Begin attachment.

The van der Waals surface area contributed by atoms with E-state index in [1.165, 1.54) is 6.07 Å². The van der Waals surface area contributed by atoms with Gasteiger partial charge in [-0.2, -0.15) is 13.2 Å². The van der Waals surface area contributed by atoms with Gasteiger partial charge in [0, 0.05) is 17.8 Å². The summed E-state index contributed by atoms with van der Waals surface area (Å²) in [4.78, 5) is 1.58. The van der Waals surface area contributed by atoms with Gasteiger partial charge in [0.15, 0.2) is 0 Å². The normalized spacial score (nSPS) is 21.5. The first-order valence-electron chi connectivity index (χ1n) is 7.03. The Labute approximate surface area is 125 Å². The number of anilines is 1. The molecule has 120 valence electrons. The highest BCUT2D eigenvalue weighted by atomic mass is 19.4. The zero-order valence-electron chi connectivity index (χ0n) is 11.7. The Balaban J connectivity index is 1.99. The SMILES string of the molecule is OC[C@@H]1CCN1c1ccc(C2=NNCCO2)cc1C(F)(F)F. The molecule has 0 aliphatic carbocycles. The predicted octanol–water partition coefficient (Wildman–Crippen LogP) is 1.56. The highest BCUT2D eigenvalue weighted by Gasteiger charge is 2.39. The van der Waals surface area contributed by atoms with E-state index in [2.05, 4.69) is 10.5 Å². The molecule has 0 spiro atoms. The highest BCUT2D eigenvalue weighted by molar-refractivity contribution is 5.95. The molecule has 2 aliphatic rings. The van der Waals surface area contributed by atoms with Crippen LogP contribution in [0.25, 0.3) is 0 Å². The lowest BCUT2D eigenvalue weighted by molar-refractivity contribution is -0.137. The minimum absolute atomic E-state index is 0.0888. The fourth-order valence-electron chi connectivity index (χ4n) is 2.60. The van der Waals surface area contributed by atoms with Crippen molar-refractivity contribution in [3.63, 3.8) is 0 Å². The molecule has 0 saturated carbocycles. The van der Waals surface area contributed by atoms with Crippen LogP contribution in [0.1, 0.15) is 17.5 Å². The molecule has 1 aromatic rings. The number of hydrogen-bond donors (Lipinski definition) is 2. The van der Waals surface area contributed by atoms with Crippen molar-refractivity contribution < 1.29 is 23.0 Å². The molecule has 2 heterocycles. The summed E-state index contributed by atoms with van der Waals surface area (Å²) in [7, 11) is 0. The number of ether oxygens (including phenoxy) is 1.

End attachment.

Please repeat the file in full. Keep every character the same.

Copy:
The van der Waals surface area contributed by atoms with E-state index in [1.165, 1.54) is 6.07 Å². The van der Waals surface area contributed by atoms with Gasteiger partial charge in [-0.2, -0.15) is 13.2 Å². The van der Waals surface area contributed by atoms with Gasteiger partial charge in [0, 0.05) is 17.8 Å². The summed E-state index contributed by atoms with van der Waals surface area (Å²) in [4.78, 5) is 1.58. The van der Waals surface area contributed by atoms with Gasteiger partial charge in [0.15, 0.2) is 0 Å². The normalized spacial score (nSPS) is 21.5. The first-order valence-electron chi connectivity index (χ1n) is 7.03. The Labute approximate surface area is 125 Å². The number of anilines is 1. The molecule has 120 valence electrons. The highest BCUT2D eigenvalue weighted by atomic mass is 19.4. The zero-order valence-electron chi connectivity index (χ0n) is 11.7. The Balaban J connectivity index is 1.99. The SMILES string of the molecule is OC[C@@H]1CCN1c1ccc(C2=NNCCO2)cc1C(F)(F)F. The molecule has 0 aliphatic carbocycles. The predicted octanol–water partition coefficient (Wildman–Crippen LogP) is 1.56. The highest BCUT2D eigenvalue weighted by Gasteiger charge is 2.39. The van der Waals surface area contributed by atoms with E-state index in [2.05, 4.69) is 10.5 Å². The molecule has 0 spiro atoms. The highest BCUT2D eigenvalue weighted by molar-refractivity contribution is 5.95. The molecule has 2 aliphatic rings. The van der Waals surface area contributed by atoms with Crippen LogP contribution in [0.25, 0.3) is 0 Å². The lowest BCUT2D eigenvalue weighted by molar-refractivity contribution is -0.137. The minimum absolute atomic E-state index is 0.0888. The fourth-order valence-electron chi connectivity index (χ4n) is 2.60. The van der Waals surface area contributed by atoms with Crippen molar-refractivity contribution in [3.63, 3.8) is 0 Å². The molecule has 0 saturated carbocycles. The van der Waals surface area contributed by atoms with Crippen LogP contribution in [0.1, 0.15) is 17.5 Å². The molecule has 1 aromatic rings. The number of hydrogen-bond donors (Lipinski definition) is 2. The van der Waals surface area contributed by atoms with Crippen molar-refractivity contribution < 1.29 is 23.0 Å². The molecule has 2 heterocycles. The summed E-state index contributed by atoms with van der Waals surface area (Å²) in [7, 11) is 0. The number of ether oxygens (including phenoxy) is 1.